Matrimonies solemnized and confirmed at St. Catherine, Jamaica previous to 1680.
This Boston – East Bridgewater Chandler family, the head of which was the late Hon. Peleg Whitman Chandler, long one of the leading counselors of the Commonwealth of Massachusetts, and one of a family of lawyers, comes of a Massachusetts-Maine branch of the ancient Duxbury family whose progenitor was Edmund Chandler. The branch just alluded to for several generations at New Gloucester and Bangor, Maine, and at Boston in this Commonwealth, has been one of liberal education, college-bred men, men who have adorned the legal profession, and it has allied itself through generations with a number of the ancient and first families of the Old Colony. There follows in chronological order from Edmund Chandler, the first American ancestor of this branch of American Chandlers, and in detail the family history and genealogy.
Resident and business directory of Middleboro’ and Lakeville, Massachusetts, for 1899. Containing a complete resident, street and business directory, town officers, schools, societies, churches, post offices, notable events in American history, etc. Compiled and published by A. E. Foss & Co., Needham, Massachusetts. The following is an example of what you will find within the …
Nelson Genealogy William Nelson, an early comer to Plymouth, before 1636, had land granted him Aug. 3, 1640, and was among those able to bear arms in 1643. He was juryman in 1648. He was probably among the first settlers of Middleboro, although it is impossible to state when he went from Plymouth to Middleboro, …
The number of veterans of the Mexican war is fast diminishing, as one by one they respond to the roll call above, but some are still left to tell the tale of how the gallant sons of the nation marched into the land of Montezuma and won victory after victory over the opposing forces. Among …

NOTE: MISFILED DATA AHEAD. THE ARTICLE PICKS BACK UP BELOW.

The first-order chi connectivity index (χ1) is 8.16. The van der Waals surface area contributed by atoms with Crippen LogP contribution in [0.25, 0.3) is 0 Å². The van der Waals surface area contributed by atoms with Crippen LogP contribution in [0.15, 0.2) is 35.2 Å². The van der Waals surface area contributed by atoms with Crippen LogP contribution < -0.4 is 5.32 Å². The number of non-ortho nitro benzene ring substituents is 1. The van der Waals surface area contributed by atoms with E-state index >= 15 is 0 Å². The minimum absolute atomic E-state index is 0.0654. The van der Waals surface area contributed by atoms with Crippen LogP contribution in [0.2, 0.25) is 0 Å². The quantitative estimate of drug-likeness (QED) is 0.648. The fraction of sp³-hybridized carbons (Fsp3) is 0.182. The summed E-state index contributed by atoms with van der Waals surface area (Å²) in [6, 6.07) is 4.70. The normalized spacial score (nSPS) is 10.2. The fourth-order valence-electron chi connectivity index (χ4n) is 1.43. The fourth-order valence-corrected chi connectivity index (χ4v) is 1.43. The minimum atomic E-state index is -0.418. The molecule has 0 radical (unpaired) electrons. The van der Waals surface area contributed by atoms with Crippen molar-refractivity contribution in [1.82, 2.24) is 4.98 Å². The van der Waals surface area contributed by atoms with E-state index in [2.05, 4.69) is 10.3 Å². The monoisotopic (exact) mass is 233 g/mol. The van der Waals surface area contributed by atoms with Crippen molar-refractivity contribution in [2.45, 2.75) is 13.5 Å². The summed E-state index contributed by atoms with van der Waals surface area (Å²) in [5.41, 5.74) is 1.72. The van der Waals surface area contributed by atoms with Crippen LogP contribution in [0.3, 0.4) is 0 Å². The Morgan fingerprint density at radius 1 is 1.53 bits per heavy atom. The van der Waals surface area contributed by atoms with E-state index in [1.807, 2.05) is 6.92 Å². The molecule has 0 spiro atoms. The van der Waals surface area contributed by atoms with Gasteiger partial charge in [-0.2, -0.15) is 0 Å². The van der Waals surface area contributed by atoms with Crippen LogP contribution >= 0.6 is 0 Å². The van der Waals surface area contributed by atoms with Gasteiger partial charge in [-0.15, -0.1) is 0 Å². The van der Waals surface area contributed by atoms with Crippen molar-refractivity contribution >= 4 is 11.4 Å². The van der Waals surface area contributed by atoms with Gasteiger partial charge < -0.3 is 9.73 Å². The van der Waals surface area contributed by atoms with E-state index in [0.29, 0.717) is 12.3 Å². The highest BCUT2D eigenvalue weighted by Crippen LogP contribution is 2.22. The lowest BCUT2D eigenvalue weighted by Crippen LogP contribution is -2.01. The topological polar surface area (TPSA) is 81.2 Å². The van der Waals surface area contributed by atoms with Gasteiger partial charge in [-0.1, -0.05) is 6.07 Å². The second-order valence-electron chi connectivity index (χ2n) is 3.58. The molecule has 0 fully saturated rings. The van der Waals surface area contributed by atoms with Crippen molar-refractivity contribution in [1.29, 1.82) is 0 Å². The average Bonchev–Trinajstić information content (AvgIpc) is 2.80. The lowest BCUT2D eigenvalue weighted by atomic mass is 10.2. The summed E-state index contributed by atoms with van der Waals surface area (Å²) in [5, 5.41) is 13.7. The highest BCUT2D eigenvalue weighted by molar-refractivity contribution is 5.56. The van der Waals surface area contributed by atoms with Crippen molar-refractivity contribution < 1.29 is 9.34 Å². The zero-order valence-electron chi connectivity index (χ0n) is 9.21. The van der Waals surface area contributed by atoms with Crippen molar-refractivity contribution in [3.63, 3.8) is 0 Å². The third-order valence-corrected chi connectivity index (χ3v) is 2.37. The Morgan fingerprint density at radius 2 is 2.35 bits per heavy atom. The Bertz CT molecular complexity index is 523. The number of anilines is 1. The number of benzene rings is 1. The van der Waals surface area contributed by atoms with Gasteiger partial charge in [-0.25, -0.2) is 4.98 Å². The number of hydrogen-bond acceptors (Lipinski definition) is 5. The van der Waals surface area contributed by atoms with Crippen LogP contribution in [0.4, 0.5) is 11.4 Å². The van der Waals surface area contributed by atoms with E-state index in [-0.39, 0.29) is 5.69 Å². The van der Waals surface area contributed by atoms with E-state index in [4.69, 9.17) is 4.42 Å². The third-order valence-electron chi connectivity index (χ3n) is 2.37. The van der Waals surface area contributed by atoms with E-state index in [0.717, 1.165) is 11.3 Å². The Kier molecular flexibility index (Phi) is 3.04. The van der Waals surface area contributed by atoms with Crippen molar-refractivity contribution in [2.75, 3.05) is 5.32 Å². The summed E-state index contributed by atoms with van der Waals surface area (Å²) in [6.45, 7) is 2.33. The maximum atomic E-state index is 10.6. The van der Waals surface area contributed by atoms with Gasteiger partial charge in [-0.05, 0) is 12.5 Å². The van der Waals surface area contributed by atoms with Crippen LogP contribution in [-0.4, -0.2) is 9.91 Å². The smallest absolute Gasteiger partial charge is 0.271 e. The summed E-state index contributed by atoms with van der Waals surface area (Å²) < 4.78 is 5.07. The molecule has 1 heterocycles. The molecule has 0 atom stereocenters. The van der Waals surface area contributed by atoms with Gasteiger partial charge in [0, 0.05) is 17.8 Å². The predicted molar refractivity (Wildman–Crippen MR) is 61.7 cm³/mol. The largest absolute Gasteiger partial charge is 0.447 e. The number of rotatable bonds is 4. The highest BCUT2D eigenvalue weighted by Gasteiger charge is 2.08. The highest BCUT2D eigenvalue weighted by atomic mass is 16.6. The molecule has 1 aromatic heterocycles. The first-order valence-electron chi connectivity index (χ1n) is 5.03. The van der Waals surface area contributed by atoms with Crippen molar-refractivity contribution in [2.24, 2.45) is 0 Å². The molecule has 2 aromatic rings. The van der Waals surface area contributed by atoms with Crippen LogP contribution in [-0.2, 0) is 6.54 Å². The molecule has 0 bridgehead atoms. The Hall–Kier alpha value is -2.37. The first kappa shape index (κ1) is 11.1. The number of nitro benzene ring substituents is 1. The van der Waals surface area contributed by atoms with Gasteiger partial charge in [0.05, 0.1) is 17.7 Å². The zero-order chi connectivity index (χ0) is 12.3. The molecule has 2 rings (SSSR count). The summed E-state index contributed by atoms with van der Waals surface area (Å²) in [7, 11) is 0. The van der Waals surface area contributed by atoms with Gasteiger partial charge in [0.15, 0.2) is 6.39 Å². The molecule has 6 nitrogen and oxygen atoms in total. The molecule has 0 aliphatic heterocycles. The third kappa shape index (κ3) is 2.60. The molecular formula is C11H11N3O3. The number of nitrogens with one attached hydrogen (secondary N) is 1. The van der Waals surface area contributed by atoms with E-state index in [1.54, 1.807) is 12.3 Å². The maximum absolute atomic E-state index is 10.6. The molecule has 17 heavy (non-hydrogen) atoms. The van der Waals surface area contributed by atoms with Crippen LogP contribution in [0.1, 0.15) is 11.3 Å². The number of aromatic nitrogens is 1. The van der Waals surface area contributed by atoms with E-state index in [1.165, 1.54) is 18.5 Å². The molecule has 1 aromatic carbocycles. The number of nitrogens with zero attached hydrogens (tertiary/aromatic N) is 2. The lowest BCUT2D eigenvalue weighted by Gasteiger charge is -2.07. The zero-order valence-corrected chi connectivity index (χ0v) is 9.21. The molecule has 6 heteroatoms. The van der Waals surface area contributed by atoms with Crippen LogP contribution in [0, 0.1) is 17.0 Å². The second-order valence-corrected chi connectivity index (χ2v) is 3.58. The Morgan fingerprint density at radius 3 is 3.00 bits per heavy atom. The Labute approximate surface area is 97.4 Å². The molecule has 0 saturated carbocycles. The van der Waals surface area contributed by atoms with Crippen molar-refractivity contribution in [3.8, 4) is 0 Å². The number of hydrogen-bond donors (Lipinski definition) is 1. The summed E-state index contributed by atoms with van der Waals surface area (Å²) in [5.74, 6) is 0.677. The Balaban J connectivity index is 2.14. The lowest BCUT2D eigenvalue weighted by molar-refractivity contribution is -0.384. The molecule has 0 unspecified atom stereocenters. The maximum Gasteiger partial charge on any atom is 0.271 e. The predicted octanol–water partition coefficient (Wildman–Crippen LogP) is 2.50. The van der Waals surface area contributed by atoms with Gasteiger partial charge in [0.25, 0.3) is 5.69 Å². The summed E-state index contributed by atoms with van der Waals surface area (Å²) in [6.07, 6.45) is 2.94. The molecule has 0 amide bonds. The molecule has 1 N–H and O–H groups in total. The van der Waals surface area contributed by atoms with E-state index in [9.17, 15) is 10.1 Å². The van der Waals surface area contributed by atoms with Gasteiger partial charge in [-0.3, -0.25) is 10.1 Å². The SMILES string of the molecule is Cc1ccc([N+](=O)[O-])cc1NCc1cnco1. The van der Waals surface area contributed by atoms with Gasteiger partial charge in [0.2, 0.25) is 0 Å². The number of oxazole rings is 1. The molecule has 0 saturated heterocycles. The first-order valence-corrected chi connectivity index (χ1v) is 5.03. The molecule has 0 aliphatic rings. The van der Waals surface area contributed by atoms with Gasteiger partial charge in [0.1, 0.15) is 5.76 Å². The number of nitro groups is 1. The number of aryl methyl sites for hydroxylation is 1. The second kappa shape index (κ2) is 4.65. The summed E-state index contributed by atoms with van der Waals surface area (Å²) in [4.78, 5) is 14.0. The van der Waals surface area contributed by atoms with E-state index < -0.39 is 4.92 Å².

Edward Hunt’s “Weymouth ways and Weymouth people: Reminiscences” takes the reader back in Weymouth Massachusetts past to the 1830s through the 1880s as he provides glimpses into the people of the community. These reminiscences were mostly printed in the Weymouth Gazette and provide a fair example of early New England village life as it occurred in the mid 1800s. Of specific interest to the genealogist will be the Hunt material scattered throughout, but most specifically 286-295, and of course, those lucky enough to have had somebody “remembered” by Edward.
Charles B. Weston was born in Franklin county, in 1805, and came to Belvidere in 1852, since which time he has been a resident of the town. He represented his townsmen in the legislature of 1874, and has held most of the other town offices.
An historical sketch of the Huntingdon Presbyterian Congregation : in connection with the celebration of the sesqui-centennial of its founding, 1789 – November – 1939
David Todd6, (Asa5, Gershom4, Gershom3, Michael2, Christopher1) born Aug. 22, 1787, died Sept. 19, 1871, married Mary Rowe. They lived for many years in West Chesterfield, Mass., near the home of his father. Later on they removed to Maryland, where they are supposed to have died. Children: 954. Menerva, m. L. Richards. 955. Mary, m. …
Edmund Weston Genealogy: The descendants of Edmund Weston of Duxbury Massachusetts for several generations.
Edmund Ingalls, son of Robert, was born about 1598 in Skirbeck, Lincolnshire, England. He immigrated in 1628 to Salem, Massachusetts and with his brother, Francis, founded Lynn, Massachusetts in 1629. He married Ann, fathered nine children, and died in 1648.
Hiram Charlton took on the publication of the Genealogical and Family History of the State of Vermont for Lewis Publishing. In it, he enlisted the assistance of living residents of the state in providing biographical and genealogical details about their family, and then he published all 1104 family histories in two distinct volumes.
A glance at the map of the western part of Washington County will show that any treatment of the early settlement upon the Narraguagus River, necessarily involves more or less of the histories of Steuben, Milbridge, Harrington and Cherryfield. Steuben was formerly township “No. 4, East of Union River,” and No. 5 comprised the territory …